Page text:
What effect will it have on syndicated loan agreements?

Our June 2012 edition covered the current status and impact of the Foreign Account Tax Compliance Act (FATCA). The US government intends to use FATCA to fight tax evasion. To this end, foreign banks will be required to supply to the US tax authorities certain information on their US accounts.

On 17 January 2013, the USA published final regulations on FATCA, thereby providing further clarity on its application. In addition, Germany and the USA signed an intergovernmental agreement covering FATCA on 21 February 2013. This agreement is intended to come into force as soon as possible and, according to information from the German Finance Ministry, is based on the Model I Agreement negotiated with four additional EU countries in July 2012 (there is also a Model II Agreement, which has so far only been entered into with Switzerland). As of the end of March 2013, nine countries have entered into bilateral FATCA agreements with the USA (these include the United Kingdom, Italy and Spain). Currently, negotiations are being held with more than 50 countries. Under the Model I Intergovernmental Agreement foreign financial institutions (FFIs) will not have to enter into direct agreements (FFI Agreements) with the US tax authorities to provide information on accounts managed for US customers. Instead, this information will be supplied by German FFIs to the German government, which will forward it to the US tax authorities pursuant to separate bilateral agreements. In return, the USA will also forward information on income from interest and dividend payments of individuals who are subject to tax in Germany.

Consequences for international syndicated loan agreements

The Loan Market Association (LMA) published text proposals for dealing with FATCA in syndicated loan agreements. It is not only since then that there is concern how German banks should deal with FATCA in syndicated loan agreements which have a connection with the USA. This article examines the future legal position as it stands once the intergovernmental agreement between Germany and the USA has come into effect.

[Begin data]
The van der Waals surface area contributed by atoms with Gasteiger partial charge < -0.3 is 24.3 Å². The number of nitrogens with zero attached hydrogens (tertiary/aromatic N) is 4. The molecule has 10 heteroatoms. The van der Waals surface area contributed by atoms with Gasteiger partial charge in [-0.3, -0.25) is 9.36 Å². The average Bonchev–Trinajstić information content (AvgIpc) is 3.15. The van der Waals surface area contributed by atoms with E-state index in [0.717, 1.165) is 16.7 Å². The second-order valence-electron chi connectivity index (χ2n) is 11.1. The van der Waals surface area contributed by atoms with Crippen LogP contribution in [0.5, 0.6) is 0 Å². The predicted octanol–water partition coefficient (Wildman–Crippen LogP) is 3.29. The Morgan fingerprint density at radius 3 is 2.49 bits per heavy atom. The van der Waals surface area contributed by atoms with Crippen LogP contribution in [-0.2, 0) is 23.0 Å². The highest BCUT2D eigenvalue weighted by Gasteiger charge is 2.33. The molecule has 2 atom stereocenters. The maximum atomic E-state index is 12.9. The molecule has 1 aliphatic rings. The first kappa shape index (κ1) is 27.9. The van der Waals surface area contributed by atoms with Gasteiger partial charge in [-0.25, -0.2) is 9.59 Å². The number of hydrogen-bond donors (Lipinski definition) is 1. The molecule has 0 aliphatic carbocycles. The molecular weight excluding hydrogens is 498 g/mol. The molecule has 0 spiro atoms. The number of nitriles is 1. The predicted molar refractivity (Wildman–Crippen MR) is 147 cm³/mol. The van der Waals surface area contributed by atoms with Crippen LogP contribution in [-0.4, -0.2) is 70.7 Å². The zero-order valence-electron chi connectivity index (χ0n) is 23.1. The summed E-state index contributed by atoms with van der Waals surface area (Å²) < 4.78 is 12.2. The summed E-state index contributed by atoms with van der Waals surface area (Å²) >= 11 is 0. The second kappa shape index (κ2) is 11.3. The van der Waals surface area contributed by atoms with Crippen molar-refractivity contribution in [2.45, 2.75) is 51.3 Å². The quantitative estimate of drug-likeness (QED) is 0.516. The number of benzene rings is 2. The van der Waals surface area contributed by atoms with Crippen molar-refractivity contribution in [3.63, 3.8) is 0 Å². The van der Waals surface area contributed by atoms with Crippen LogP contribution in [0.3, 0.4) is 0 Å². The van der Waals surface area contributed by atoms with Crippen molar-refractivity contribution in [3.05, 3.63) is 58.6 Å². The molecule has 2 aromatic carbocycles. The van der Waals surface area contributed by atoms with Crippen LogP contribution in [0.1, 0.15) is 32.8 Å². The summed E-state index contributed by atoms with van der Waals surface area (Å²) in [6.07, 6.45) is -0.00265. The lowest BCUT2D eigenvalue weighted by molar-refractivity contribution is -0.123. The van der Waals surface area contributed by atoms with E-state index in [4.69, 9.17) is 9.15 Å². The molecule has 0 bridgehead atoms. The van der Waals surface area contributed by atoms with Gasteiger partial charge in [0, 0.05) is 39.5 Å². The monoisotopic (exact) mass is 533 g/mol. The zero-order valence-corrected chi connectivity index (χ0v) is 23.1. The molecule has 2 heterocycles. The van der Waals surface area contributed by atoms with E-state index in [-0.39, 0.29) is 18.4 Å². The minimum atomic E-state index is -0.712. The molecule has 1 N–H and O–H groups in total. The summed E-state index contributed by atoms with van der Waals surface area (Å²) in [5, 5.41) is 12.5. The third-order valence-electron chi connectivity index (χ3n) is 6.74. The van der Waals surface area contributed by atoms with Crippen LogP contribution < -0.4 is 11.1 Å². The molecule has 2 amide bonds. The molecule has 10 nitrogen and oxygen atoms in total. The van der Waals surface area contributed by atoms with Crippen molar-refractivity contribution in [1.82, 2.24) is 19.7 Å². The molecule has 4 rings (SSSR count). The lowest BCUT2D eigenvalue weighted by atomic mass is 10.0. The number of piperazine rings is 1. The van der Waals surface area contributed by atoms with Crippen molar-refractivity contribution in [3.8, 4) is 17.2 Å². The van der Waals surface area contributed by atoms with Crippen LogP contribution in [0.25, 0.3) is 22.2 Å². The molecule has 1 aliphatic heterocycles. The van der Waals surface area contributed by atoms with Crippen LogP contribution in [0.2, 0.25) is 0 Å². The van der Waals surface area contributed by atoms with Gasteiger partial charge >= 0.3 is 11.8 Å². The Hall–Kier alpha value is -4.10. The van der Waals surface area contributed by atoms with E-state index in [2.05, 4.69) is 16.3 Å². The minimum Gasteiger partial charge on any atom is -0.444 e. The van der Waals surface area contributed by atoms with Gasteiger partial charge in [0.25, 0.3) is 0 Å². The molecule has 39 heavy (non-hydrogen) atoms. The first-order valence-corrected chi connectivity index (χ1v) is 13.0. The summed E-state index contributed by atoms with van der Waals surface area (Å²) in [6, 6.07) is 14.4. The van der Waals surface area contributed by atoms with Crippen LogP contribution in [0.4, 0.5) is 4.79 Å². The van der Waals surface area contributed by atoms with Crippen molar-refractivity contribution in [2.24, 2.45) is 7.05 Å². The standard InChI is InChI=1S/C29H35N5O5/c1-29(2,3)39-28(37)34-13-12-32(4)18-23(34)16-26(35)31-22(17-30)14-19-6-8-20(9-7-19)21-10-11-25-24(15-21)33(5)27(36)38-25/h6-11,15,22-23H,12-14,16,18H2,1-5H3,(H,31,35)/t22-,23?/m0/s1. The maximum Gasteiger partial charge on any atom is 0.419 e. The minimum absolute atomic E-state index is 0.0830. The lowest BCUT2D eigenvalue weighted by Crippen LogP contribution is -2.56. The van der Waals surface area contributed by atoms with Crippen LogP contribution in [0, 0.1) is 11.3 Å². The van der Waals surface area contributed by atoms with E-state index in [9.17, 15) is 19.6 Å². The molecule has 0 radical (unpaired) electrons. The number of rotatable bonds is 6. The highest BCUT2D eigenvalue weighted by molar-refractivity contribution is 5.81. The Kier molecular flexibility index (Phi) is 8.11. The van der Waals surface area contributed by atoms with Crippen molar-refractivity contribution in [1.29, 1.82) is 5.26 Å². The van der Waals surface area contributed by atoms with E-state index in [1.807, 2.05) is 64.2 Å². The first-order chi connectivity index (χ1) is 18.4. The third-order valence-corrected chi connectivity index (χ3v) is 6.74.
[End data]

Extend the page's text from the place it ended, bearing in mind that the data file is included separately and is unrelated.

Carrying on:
a) No US borrower

Where there is no US borrower involved in the loan agreement or where the borrower‘s payments do not otherwise originate from US sources then there is no danger that tax will be withheld on payments from the borrower to the facility agent in Germany. For its part, the latter also does not need to withhold on payments to other banks in the syndicate. This applies irrespective of whether the borrower is a bank or whether the recipient of the payment is FATCAcompliant or not.

b) US guarantor only

This legal position does not change even where there is a US guarantor involved. The obligation to withhold under FATCA only relates to withholdable payments. In addition to other annual or recurring income, these include interest payments from US sources. On the other hand, payments of a guarantor located in the USA in relation to interest not originating from sources in the USA ought not to come under the definition of a withholdable payment. The LMA takes the same view. As a result, FATCA does generally not apply where a US company guarantees the interest payments of a non- US borrower.

c) US borrower

Even when the payments originate from an US borrower, the intergovernmental agreement with the USA eliminates withholding concerns for German banks that act as facility agent. Furthermore, because there is no need to enter into an FFI Agreement, in this case German banks also do not have to withhold on payments forwarded to other syndicate members. Instead, even if a syndicated bank is not FATCA-compliant, the German facility agent will merely need to provide the US borrower with the information which allows it to withhold tax on payments to the non- FATCA-compliant bank. 

Conclusion

The intergovernmental FATCA agreement between Germany and the USA considerably reduces the risk for German banks that payments from a borrower to a German facility agent or payments forwarded to German syndicate banks will be subject to FATCA withholding. This will need to be taken into account in contract negotiations in order to meet the interests of all those involved. The legal position may become more complicated where the syndicate includes banks located in countries that have not entered into a corresponding intergovernmental agreement with the USA. In these cases, interest payments from US sources may still be subject to a 30% FATCA withholding tax from 1 January 2014 onwards (as well as proceeds from the sale of loans from 1 January 2017) in case the loan agreement was entered into after 31 December 2013.